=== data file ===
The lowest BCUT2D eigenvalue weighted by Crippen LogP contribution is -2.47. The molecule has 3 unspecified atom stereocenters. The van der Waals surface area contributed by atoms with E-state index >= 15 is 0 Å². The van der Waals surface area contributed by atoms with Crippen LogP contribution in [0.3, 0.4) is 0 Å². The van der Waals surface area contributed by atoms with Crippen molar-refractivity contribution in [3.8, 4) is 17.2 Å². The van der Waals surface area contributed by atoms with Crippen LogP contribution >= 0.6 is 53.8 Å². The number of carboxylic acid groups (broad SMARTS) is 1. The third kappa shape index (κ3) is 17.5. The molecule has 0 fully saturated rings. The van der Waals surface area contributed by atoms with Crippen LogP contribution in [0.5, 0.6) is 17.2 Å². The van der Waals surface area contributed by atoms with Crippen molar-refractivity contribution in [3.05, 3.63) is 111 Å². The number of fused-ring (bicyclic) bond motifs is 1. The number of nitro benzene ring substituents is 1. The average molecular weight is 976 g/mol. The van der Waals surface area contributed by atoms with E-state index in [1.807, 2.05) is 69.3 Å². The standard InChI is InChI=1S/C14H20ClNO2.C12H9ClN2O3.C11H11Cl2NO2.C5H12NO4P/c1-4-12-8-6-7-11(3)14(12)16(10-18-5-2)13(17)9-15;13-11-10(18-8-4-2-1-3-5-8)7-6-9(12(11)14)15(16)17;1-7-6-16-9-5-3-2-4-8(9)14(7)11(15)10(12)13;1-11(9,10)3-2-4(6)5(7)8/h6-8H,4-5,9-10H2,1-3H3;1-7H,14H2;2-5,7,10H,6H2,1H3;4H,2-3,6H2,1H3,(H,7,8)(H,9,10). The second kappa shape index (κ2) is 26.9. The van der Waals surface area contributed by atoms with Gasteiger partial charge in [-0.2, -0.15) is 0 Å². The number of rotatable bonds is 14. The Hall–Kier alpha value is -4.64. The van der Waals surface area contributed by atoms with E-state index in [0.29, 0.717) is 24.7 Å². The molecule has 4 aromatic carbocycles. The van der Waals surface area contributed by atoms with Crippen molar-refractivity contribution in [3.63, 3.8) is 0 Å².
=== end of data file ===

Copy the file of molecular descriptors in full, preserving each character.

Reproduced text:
The lowest BCUT2D eigenvalue weighted by Crippen LogP contribution is -2.47. The molecule has 3 unspecified atom stereocenters. The van der Waals surface area contributed by atoms with E-state index >= 15 is 0 Å². The van der Waals surface area contributed by atoms with Crippen LogP contribution in [0.3, 0.4) is 0 Å². The van der Waals surface area contributed by atoms with Crippen molar-refractivity contribution in [3.8, 4) is 17.2 Å². The van der Waals surface area contributed by atoms with Crippen LogP contribution >= 0.6 is 53.8 Å². The number of carboxylic acid groups (broad SMARTS) is 1. The third kappa shape index (κ3) is 17.5. The molecule has 0 fully saturated rings. The van der Waals surface area contributed by atoms with Crippen LogP contribution in [0.5, 0.6) is 17.2 Å². The van der Waals surface area contributed by atoms with Crippen molar-refractivity contribution in [3.05, 3.63) is 111 Å². The number of fused-ring (bicyclic) bond motifs is 1. The number of nitro benzene ring substituents is 1. The average molecular weight is 976 g/mol. The van der Waals surface area contributed by atoms with E-state index in [1.807, 2.05) is 69.3 Å². The standard InChI is InChI=1S/C14H20ClNO2.C12H9ClN2O3.C11H11Cl2NO2.C5H12NO4P/c1-4-12-8-6-7-11(3)14(12)16(10-18-5-2)13(17)9-15;13-11-10(18-8-4-2-1-3-5-8)7-6-9(12(11)14)15(16)17;1-7-6-16-9-5-3-2-4-8(9)14(7)11(15)10(12)13;1-11(9,10)3-2-4(6)5(7)8/h6-8H,4-5,9-10H2,1-3H3;1-7H,14H2;2-5,7,10H,6H2,1H3;4H,2-3,6H2,1H3,(H,7,8)(H,9,10). The second kappa shape index (κ2) is 26.9. The van der Waals surface area contributed by atoms with Gasteiger partial charge in [-0.2, -0.15) is 0 Å². The number of rotatable bonds is 14. The Hall–Kier alpha value is -4.64. The van der Waals surface area contributed by atoms with E-state index in [0.29, 0.717) is 24.7 Å². The molecule has 4 aromatic carbocycles. The van der Waals surface area contributed by atoms with Crippen molar-refractivity contribution in [3.63, 3.8) is 0 Å².